Western Massachusetts is known for its rich lineage of foundational bands that have defined underground music from different eras. Of course Dinosaur Jr. comes to mind, not to mention Pixies. While the shadow of bands like that certainly looms large (“omg, Murph just came into the bakery where I work!”), it’s hard to deny the depth of talent that often seems endless — always appearing in musty basements when you don’t expect it: From Speedy Ortiz and Mal Devisa to dozens of bands I’ve written about over past several years in this column, there is no shortage of creative, interesting music just below the surface.
Owen Manure, who has emerged on the scene in the past couple of years, is no exception. But perhaps what sets Manure apart from some of his contemporaries is the fact that his band would have been huge thirty years ago. Manure’s swampy, grunge anthems recall a different time: when grunge was king, punk was fun, and I was probably barely a baby. That isn’t to say the genre is stale; to the contrary, it provides a nice antidote to the masterly produced and easily-digestible indie-pop that drives “chill” Spotify playlist metrics these days. Most of all, it’s the real thing.
Manure and his band — Niko Lapinski and Garrett Salazar — released a self-titled album earlier this summer on 6AM Records. The album, produced by Basemental regular Elliot Hartmann-Russell (of Thee Arcadians and Heartman and Russell fame), is full of gems. “Taking a Bath with my Cat,” the album’s first track, does a nice job setting the tone for the rest of the record. It’s hard to deny both the gritty pop appeal and also the sheer absurdity of the song’s subject matter: “taking a bath with my cat and nobody wants to know / and I want to let you know” goes the refrain. But the song also foreshadows some social distance Manure feels, which is evident throughout the record.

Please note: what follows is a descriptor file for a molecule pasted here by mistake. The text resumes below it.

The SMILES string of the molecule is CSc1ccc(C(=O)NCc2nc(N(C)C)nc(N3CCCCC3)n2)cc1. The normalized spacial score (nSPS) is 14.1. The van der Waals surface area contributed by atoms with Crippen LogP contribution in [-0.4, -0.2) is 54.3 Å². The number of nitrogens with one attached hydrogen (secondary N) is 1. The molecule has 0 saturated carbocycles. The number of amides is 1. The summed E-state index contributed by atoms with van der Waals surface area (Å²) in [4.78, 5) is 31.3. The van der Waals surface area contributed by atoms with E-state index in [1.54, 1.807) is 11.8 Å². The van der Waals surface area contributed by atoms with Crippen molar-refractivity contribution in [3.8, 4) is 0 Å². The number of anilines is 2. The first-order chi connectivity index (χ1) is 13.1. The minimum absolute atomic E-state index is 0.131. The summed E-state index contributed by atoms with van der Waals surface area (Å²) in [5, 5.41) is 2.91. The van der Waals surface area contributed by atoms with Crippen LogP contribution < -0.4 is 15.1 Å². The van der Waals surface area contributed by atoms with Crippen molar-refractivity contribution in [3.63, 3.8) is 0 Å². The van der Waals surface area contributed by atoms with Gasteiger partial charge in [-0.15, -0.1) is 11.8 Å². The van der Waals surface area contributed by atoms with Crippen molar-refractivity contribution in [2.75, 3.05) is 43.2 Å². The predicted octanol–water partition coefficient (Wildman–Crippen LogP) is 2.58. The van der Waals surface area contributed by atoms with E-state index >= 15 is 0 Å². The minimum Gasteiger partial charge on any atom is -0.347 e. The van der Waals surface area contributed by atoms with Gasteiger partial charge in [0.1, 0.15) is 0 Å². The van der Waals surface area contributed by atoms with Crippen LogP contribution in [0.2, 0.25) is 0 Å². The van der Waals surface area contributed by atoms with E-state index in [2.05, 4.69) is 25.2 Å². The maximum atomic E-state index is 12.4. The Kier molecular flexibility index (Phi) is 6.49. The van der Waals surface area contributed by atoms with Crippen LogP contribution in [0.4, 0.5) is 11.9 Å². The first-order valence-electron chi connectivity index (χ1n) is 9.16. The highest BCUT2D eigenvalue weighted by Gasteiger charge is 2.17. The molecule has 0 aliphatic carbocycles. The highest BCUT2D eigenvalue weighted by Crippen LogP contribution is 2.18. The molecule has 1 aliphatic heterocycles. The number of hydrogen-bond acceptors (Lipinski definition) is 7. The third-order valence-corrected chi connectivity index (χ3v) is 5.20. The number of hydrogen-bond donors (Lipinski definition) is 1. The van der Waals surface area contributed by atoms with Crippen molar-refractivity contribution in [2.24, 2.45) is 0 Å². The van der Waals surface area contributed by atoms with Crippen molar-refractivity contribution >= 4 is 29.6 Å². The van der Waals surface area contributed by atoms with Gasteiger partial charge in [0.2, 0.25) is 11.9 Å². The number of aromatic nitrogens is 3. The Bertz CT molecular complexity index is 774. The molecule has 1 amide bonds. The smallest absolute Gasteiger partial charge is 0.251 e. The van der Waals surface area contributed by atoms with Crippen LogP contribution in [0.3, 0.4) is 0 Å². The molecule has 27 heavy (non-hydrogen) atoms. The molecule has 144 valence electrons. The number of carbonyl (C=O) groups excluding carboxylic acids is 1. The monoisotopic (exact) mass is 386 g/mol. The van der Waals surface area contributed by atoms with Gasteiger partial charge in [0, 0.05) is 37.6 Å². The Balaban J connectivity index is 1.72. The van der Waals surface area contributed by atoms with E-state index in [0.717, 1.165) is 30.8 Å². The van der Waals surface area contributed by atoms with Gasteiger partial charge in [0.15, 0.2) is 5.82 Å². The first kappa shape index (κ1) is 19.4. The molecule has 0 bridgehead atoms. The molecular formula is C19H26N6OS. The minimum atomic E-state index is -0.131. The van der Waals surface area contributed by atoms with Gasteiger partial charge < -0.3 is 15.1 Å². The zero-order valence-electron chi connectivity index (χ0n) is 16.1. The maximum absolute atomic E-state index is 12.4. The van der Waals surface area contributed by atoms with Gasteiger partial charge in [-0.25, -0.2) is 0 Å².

Songs like “I hate you” and “I bother people” would have sounded natural on a Nirvana record especially given that they express a social skepticism inherent to Kurt Cobain’s outward persona. This alienation is just as alarming as it is relatable. Manure certainly struggles socially and is older than some of his peers in the music scene. Frequently he asks people who he encounters “Are you mad at me?” — which is a manifestation of social awkwardness more than anything. But he is beloved by bandmates and friends in the scene, who have made a meme of Manure’s face with those words.
Owen Manure, in addition to a very solid record, also slays on stage. With crushing guitar solos and rousing energy, Owen Manure is easily one of the most compelling live bands around right now. Give the record a spin, and you might just find yourself sing about taking a bath with your cat.
Will Meyer writes the Advocate’s bimonthly Basemental column. You can contact him at firstname.lastname@example.org